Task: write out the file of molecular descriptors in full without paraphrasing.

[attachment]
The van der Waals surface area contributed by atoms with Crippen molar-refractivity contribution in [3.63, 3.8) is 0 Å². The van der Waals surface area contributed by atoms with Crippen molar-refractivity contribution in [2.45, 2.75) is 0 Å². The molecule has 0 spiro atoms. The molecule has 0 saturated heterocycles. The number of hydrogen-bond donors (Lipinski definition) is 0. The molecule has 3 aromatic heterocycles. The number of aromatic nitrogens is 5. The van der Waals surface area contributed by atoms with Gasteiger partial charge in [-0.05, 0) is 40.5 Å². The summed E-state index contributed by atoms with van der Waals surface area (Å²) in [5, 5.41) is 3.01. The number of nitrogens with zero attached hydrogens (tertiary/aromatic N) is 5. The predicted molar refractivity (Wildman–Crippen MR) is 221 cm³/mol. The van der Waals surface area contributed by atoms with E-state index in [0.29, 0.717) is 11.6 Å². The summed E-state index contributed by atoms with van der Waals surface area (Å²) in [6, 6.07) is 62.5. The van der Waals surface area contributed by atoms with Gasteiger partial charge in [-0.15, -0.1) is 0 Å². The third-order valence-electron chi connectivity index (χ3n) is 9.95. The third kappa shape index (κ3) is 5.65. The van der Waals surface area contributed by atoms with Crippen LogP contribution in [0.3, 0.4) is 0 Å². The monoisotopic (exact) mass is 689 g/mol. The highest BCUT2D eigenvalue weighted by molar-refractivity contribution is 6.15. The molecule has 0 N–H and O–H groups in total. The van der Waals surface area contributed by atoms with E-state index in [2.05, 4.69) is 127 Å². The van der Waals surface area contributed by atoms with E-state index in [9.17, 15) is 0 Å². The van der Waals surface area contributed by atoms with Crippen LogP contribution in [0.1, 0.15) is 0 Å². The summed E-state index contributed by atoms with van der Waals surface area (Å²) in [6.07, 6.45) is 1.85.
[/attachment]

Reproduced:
The van der Waals surface area contributed by atoms with Crippen molar-refractivity contribution in [3.63, 3.8) is 0 Å². The van der Waals surface area contributed by atoms with Crippen molar-refractivity contribution in [2.45, 2.75) is 0 Å². The molecule has 0 spiro atoms. The molecule has 0 saturated heterocycles. The number of hydrogen-bond donors (Lipinski definition) is 0. The molecule has 3 aromatic heterocycles. The number of aromatic nitrogens is 5. The van der Waals surface area contributed by atoms with Gasteiger partial charge in [-0.05, 0) is 40.5 Å². The summed E-state index contributed by atoms with van der Waals surface area (Å²) in [5, 5.41) is 3.01. The number of nitrogens with zero attached hydrogens (tertiary/aromatic N) is 5. The predicted molar refractivity (Wildman–Crippen MR) is 221 cm³/mol. The van der Waals surface area contributed by atoms with E-state index in [0.29, 0.717) is 11.6 Å². The summed E-state index contributed by atoms with van der Waals surface area (Å²) in [6, 6.07) is 62.5. The van der Waals surface area contributed by atoms with Gasteiger partial charge in [-0.15, -0.1) is 0 Å². The third-order valence-electron chi connectivity index (χ3n) is 9.95. The third kappa shape index (κ3) is 5.65. The van der Waals surface area contributed by atoms with Crippen LogP contribution in [0.3, 0.4) is 0 Å². The monoisotopic (exact) mass is 689 g/mol. The highest BCUT2D eigenvalue weighted by molar-refractivity contribution is 6.15. The molecule has 0 N–H and O–H groups in total. The van der Waals surface area contributed by atoms with E-state index in [2.05, 4.69) is 127 Å². The van der Waals surface area contributed by atoms with E-state index in [9.17, 15) is 0 Å². The van der Waals surface area contributed by atoms with Crippen LogP contribution in [0.1, 0.15) is 0 Å². The summed E-state index contributed by atoms with van der Waals surface area (Å²) in [6.07, 6.45) is 1.85.